Letter to Musharraf
Pakistan's beleaguered president General Pervez Musharraf has suffered another blow, this time on the domestic front. He was already being criticised for his foreign policy - by the Americans for not doing enough to stop Taleban infiltration into Afghanistan across Pakistan's border, and by India for harbouring Islamist militants allegedly involved in the recent Mumbai bombings.
General Pervez Musharraf's regime only contributed to the politicisation of the army
Now a group of retired generals, sitting and former politicians and academics has urged him to end the military's role in politics by separating the two offices of state he holds.
"The office of president of Pakistan is also a political office, and combining the presidency with the office of army chief of staff politicises the latter post as well as the army," said a letter leaked to several local newspapers this week.
It called for a neutral caretaker government to ensure free and fair parliamentary elections due next year. And it urged "conciliation rather than confrontation", reflecting widespread concern that President Musharraf's continuing exclusion of Pakistan's main opposition parties may lead to violence.
"Despite the existence of elected legislatures and the prospects of the next elections, there is a deficit of trust and credibility that marks virtually all political relationships," said the letter.
"Increasing polarisation reflects the dangerous forces of exclusion and dominance." There's nothing new in the demands - they've been made repeatedly by commentators and opposition politicians. What's significant is who made them.
The group includes prominent figures in the Pakistani establishment, including retired intelligence chiefs and generals, some of whom are close to the president.
"One wonders why their conscience did not prick when they were in uniform," noted a laconic editorial in the Dawn newspaper. Another wit acidly observed that there are few so revolutionary as generals out of work.
|General Pervez Musharraf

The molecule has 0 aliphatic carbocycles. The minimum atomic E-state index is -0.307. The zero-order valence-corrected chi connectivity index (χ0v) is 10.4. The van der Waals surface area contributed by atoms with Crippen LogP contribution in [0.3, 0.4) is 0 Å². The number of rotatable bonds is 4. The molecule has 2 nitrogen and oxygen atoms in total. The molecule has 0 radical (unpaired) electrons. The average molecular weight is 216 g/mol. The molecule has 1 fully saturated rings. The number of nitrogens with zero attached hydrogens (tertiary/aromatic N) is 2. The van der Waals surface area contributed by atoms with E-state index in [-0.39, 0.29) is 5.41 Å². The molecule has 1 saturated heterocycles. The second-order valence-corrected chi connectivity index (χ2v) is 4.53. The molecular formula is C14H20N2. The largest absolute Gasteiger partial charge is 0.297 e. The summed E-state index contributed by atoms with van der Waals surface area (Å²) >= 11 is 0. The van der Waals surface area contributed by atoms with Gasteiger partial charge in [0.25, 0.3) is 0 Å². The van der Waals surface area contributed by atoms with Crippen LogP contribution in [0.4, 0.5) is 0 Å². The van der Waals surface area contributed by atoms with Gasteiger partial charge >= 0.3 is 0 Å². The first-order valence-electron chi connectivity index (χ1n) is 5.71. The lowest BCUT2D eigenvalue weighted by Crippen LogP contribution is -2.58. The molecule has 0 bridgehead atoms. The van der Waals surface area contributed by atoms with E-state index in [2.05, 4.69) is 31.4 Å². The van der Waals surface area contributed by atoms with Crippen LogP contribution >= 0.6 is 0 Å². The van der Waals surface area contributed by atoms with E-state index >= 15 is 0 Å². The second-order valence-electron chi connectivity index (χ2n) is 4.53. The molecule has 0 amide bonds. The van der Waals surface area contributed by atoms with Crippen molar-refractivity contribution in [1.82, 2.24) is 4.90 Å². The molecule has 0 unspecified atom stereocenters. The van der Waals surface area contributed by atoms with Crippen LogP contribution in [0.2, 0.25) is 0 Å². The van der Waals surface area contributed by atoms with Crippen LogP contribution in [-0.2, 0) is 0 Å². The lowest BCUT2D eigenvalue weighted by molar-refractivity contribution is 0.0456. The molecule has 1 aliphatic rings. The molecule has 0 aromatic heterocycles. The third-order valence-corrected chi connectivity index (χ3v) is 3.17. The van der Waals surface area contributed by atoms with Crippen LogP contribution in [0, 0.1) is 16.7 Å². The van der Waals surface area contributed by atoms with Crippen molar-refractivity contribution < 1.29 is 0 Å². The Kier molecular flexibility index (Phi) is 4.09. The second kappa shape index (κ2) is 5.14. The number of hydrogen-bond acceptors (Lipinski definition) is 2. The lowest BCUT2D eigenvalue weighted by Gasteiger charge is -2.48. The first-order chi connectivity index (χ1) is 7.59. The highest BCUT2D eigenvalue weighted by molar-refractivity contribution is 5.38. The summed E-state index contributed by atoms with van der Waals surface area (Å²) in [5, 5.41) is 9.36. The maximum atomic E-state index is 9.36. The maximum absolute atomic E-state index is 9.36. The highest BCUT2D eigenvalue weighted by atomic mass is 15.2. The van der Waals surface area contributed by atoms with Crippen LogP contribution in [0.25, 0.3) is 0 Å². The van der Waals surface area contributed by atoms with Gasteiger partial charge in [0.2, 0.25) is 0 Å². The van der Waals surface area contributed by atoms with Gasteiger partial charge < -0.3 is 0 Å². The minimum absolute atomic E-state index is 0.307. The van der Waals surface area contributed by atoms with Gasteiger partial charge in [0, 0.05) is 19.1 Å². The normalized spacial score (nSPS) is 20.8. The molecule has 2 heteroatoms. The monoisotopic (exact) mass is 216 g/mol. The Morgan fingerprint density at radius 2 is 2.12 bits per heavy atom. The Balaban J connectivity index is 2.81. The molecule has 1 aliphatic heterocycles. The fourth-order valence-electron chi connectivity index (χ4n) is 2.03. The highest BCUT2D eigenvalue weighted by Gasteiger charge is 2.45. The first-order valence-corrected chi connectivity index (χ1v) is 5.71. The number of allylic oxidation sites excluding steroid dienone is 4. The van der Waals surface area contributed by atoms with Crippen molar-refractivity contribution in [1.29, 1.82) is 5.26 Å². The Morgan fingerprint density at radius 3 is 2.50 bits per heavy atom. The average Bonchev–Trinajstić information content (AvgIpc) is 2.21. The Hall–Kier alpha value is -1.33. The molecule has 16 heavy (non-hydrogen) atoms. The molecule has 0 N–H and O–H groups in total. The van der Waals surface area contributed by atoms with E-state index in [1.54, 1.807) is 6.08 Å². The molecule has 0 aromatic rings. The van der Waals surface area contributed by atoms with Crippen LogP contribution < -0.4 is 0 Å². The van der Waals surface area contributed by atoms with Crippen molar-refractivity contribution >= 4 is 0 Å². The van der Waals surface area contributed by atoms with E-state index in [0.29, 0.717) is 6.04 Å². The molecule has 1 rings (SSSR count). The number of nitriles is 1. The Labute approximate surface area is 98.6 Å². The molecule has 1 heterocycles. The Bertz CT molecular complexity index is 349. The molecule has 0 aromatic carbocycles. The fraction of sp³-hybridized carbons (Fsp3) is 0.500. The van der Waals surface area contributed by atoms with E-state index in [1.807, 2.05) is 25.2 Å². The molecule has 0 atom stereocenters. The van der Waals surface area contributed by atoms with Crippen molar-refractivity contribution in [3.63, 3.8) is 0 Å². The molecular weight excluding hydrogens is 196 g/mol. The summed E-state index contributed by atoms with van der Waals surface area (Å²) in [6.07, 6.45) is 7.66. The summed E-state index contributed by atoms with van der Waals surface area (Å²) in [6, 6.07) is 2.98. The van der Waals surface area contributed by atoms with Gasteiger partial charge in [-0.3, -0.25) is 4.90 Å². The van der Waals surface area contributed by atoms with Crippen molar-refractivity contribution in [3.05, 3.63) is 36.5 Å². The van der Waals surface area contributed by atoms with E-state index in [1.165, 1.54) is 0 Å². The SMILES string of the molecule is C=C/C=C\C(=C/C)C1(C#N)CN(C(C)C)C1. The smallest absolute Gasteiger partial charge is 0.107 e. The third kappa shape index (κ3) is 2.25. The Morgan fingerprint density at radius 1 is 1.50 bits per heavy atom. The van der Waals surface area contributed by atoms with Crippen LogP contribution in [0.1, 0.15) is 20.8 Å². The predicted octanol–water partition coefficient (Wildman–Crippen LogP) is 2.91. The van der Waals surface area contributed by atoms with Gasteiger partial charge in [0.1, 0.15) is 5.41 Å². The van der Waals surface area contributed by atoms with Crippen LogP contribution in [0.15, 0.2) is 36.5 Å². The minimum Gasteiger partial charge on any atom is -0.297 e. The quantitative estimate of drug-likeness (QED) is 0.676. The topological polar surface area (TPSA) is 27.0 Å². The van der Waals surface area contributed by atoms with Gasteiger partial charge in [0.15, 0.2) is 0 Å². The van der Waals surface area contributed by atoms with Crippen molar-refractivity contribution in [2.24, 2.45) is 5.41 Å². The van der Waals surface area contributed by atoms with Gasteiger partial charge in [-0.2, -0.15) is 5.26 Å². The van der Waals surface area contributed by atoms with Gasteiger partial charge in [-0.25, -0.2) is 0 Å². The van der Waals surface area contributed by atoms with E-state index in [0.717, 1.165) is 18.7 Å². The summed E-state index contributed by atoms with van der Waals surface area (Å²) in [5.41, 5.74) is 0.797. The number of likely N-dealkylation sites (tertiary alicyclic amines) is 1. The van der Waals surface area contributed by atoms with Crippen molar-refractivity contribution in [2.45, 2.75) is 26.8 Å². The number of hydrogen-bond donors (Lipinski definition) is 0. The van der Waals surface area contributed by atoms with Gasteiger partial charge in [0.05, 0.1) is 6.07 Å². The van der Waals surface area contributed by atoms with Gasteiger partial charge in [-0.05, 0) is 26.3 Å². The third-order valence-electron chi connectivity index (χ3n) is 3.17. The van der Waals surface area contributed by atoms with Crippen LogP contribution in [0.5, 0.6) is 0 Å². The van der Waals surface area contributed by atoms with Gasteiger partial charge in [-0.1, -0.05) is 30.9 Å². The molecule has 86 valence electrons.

'Tired of Musharraf'
But signatories dismissed the cynicism. They said the letter was the result of months of discussions held by a working group on civil-military relations. When participants decided to draft the letter, it took six months to agree the text.
"The letter is significant in the sense that people from diverse backgrounds have come to a consensus," says Dr Hasan Askari Rizvi, a political analyst and one of the signatories. "It shows that a good number of generals have become tired of the Musharraf system."
A retired lieutenant general, Talat Masood, agrees. "We were motivated by a fear that the status quo is untenable and may be dangerous," he told the BBC. "We think that the more you involve the army, the more polarisation will increase - between the military
More and more people want to see an end to the military rule
regime and civil society, and between the provinces and the central government.
"We had a strong view that this is not the way forward for the future of Pakistan." Having released the letter, what comes next?
"We're hoping that the debate can continue," said Mr Masood. "And rather than
confrontation, the government can find some flexibility to accommodate the opposition."
But confrontation is what seems to be looming. Ahead of next year's elections the two main opposition parties have agreed on a so-called charter of democracy committed to getting the military out of politics.
And Pakistan's powerful Islamist parties are talking about a rolling campaign of street protests to oust the president. There is also rising popular discontent over soaring prices of essential commodities and endless power cuts in what has been a particularly hot summer. That is what makes the letter important. It's another sign that the order set in place seven years ago by Gen Musharraf's coup may be coming to a close, or at the very least, that more and more people want it to.
This article was first published in bbcnews.com.
(R) thedailystar.net 2006